But too often, companies focus on the look of a piece, neglecting that all-important message.
I am amazed at the effort companies put into the aesthetics of a brochure or Web site and then completely overlook the message. I talked to Janalee Card Chmel, a Denver-based freelance writer, about her brochure and Web site writing experience, and she offered some advice.
Don’t be generic. If your copy could be used by any other company in your industry, don’t even bother – it can do more harm than good.
Put a little of you into it. Share the character of your company in the very tone of your words. No need to get flip or silly. Remember, you don’t need jokes to let your reader know you are approachable or use unrecognizable words to prove you are intelligent. Instead, the tone and cadence of the words can share your company’s style.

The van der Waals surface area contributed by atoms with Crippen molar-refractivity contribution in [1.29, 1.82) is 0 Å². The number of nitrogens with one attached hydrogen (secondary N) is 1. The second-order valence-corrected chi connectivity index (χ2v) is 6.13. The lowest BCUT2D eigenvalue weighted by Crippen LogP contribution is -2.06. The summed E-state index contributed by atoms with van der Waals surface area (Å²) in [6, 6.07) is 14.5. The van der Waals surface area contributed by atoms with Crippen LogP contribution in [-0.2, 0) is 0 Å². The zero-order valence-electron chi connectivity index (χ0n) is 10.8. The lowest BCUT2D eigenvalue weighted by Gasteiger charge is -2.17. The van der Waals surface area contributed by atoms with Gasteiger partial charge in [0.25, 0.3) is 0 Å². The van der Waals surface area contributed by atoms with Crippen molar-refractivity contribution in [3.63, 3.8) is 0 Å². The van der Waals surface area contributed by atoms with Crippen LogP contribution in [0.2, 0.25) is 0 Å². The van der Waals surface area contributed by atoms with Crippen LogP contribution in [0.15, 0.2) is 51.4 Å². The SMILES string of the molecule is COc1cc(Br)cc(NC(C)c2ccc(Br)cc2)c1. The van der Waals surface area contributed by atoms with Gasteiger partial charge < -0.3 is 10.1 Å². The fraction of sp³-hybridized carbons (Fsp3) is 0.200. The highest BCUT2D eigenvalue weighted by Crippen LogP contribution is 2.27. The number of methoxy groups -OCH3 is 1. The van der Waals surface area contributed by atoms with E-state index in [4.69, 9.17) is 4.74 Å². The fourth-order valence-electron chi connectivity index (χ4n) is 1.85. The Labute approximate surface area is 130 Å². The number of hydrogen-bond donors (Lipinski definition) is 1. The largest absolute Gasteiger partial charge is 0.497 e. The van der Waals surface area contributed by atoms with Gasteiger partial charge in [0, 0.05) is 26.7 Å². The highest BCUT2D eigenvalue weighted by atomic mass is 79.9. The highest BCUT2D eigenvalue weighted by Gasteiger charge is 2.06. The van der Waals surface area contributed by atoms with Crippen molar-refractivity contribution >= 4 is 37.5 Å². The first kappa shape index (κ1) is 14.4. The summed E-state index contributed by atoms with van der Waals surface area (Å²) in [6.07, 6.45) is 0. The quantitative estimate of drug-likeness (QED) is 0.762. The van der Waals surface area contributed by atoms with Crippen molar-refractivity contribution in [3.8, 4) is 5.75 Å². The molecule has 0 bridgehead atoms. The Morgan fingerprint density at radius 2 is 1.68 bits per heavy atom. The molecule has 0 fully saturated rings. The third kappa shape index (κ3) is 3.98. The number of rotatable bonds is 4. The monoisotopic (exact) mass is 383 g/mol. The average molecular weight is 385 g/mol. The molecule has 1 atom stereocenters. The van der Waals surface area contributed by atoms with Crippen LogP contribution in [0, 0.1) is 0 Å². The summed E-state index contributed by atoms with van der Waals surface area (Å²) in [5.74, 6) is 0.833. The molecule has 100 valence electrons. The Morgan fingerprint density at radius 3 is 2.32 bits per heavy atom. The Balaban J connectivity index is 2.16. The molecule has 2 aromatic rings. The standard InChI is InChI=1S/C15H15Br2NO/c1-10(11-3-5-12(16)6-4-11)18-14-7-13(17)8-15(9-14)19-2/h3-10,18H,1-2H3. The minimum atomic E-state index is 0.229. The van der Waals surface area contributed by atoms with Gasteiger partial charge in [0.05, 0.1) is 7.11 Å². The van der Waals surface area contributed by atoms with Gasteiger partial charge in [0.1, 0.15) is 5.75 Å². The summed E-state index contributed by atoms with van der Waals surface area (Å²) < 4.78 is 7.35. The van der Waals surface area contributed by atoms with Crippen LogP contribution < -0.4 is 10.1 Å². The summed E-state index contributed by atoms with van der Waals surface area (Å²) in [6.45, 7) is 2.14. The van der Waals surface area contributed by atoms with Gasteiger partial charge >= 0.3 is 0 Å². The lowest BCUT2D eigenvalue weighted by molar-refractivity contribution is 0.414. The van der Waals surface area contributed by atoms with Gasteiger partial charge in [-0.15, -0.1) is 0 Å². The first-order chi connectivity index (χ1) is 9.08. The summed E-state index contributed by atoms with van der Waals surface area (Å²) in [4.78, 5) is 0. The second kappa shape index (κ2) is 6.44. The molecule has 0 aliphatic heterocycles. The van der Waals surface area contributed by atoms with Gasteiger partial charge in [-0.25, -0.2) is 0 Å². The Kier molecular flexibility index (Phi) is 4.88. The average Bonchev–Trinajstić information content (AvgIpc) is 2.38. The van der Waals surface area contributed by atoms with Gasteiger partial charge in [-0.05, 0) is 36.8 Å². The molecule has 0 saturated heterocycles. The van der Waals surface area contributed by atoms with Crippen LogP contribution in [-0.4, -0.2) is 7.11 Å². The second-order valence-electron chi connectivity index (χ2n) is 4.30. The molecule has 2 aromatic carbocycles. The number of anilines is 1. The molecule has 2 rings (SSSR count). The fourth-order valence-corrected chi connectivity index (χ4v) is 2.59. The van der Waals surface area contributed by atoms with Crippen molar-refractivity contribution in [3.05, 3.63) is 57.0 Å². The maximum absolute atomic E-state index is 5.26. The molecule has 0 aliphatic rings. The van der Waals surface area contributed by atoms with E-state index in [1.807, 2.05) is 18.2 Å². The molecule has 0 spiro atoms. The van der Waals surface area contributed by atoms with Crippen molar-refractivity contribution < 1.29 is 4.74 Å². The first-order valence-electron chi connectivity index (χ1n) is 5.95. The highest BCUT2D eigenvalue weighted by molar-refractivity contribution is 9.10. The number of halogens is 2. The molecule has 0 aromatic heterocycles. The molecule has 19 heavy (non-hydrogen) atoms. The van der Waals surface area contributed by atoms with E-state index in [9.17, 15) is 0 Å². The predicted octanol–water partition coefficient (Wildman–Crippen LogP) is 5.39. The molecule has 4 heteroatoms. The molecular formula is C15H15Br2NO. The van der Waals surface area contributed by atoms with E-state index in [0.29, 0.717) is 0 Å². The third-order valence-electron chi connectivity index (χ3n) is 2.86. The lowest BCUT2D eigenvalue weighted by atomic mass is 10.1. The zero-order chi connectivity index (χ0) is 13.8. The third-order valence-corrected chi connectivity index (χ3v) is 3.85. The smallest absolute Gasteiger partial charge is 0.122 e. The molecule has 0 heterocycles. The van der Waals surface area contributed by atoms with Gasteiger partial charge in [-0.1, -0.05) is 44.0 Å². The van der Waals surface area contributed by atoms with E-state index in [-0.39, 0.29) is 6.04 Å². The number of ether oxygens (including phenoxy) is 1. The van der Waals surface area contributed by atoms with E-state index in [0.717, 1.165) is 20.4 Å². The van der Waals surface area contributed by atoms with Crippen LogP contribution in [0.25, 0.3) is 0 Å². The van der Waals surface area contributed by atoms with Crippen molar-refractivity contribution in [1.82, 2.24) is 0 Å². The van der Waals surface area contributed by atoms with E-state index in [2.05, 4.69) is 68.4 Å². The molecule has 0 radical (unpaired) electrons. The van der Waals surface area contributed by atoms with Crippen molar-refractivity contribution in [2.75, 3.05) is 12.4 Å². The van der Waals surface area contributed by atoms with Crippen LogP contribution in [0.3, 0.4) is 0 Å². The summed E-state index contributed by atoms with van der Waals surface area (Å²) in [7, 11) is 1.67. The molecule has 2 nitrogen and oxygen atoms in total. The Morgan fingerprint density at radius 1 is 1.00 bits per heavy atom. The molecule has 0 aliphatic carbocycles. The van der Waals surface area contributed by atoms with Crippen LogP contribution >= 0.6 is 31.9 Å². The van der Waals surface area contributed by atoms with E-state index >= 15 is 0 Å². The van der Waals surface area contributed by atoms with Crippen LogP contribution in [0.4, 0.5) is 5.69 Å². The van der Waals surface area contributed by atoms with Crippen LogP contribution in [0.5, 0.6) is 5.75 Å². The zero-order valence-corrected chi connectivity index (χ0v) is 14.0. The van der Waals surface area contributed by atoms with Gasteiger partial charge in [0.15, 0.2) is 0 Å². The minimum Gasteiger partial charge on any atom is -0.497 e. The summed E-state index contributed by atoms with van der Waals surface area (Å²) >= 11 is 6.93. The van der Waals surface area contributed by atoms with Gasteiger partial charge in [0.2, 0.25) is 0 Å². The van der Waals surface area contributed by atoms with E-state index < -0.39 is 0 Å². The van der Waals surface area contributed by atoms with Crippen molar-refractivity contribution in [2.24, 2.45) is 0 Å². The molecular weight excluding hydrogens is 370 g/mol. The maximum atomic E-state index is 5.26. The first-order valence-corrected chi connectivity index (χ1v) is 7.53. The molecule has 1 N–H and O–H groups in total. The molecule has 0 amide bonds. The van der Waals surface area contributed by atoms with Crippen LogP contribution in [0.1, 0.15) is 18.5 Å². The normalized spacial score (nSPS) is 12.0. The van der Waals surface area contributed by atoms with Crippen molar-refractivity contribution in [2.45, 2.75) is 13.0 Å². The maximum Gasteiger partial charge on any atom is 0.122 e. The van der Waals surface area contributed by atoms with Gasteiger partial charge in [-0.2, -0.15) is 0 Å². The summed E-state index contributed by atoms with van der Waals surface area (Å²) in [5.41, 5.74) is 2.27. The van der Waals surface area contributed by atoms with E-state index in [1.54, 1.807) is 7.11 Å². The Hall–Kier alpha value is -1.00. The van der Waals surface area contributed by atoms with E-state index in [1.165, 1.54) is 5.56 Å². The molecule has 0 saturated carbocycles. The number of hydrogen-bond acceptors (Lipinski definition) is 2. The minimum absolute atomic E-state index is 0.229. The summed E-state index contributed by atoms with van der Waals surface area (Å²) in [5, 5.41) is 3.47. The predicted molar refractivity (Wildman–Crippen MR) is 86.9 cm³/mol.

What Your Peers Are Reading
Don’t make readers scroll on your Web site. Web site users typically lose interest in a page if they have to scroll through too much copy; put your most important message first. Hire a professional writer to do this for you because it is very hard for “insiders” to cut through the background noise.